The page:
At the 3rd National Policy Summit: Govt satisfied with econs achievement so far- Veep

Vice President Bawumia

Vice President Bawumia

Vice President, Dr Mahamudu Bawumia has indicated that government has indirectly put a total of GH¢5.4 billion into the pockets of the average Ghanaian within the 18 months of office.

This, the Vice President, noted, has resulted from the various social intervention and welfare packages provided by the government such as the reduction in electricity tariffs, payment for the cost of flagship programmes (fertiliser subsidy), subsidy for basic education certificate examination, school feeding programme, nursing and teacher trainees allowances, measures instituted to abolish levies, Increase in peace keeping allowances,etc.

He wondered how a government could inherit an economy in distress with debt overhang, mounting fiscal challenges and be able to reduce 16 different taxes, bring down inflation and interest rates, increase foreign exchange reserves, implement free senior high school education and yet “be able to reduce the fiscal deficit from 9.3 per cent to 5.9 per cent of the gross domestic product.

Stressing that government is content with such achievements, Dr Bawumia noted “we still have a lot to do but I am sure you will agree with me that this is a very good start.”

Dr Bawumia was opening the third in the series of the National Policy Summit, at the Golden Tulip Hotel, here yesterday.

He said government would continue to manage the economy in a disciplined and sound framework so that it can maintain fiscal and debt sustainability.

Under the theme, “Accessing the growth, jobs and prosperity agenda”, the two day summit gave room for explaining government policies, plans and programmes, outlining of objectives, scope and specific areas that private capital is required to achieve set goals.

Policy makers and business leaders came together to explore beneficial ways to achieve national objectives such as promoting social accountability in the public cycle, improving transparency and public access to information and enhancing the capacity of the media for sustainable development communication, accountability and press freedom.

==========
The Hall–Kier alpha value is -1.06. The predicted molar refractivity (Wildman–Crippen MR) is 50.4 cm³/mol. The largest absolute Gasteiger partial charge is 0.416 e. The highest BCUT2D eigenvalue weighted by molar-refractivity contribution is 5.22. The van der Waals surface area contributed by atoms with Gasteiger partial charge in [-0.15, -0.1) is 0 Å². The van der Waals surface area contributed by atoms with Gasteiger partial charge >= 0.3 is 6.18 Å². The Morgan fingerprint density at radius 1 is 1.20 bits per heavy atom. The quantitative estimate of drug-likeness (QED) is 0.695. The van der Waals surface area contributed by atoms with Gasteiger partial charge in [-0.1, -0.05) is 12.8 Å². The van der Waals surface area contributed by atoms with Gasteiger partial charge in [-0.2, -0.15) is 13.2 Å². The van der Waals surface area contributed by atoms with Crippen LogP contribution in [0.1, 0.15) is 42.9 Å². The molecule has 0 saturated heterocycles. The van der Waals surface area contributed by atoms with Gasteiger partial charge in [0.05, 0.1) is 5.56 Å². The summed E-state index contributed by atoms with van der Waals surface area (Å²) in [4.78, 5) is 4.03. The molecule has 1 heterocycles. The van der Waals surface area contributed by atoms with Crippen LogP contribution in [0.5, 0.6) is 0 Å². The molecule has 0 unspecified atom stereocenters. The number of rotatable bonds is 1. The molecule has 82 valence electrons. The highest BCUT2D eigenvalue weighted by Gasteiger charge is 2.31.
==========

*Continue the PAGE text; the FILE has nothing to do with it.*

Among the topics were accelerating the agricultural transformation agenda, planting for food and jobs, facilitating private capital for industrialisation, private sector led engagement, growing the tourism sector and improving the small scale mining regime as well as the role of environment,science and technology.

The vice president mentioned that government was putting in place measures to ensure irreversibility of the macro-economic gains achieved so far, saying “we have two and half years to go and by the grace of God and the prayers of the people of Ghana, we shall make Ghana great and strong. ”

Dr Bawumia assessed the economy with a focus on where government took over from and zeroed it down to what they had done in the past 18 months since assuming office and beyond.

He ran through the state of the economy at the end of 2016 with a declining economic growth where real gross domestic growth was down to 3.7 per cent in 2016 from 9.1 per cent in 2008;declining agricultural growth, high fiscal deficit, high and pervasive taxes and corruption among the lots.

He said government’s starting point was to restore macro-economic stability to levels that could stimulate growth, improve the overall business environment and to strike the right balance between fiscal consolidation and growth.

Dr Bawumia highlighted government’s ability to restore fiscal discipline to reduce fiscal deficit from 9.3 per cent of Gross Domestic Product (GDP) to 5.9 per cent of GDP, expenditure reduction, the capping of statutory funds of 25 per cent of revenue and reduction in borrowing rate.

On the reduction of taxes such as petroleum tax from 17. 5 per cent to 15 per cent to 13 per cent among the likes “has never been implemented in the 61 years of Ghana’s economic history since independence.

Minister for Finance, Ken Ofori Atta stated government was on course to get the county out of the International Monetary Fund as marked turned around and structural jib initiatives are yielding desired results.

FROM KINGSLEY E.HOPE, KUMASI

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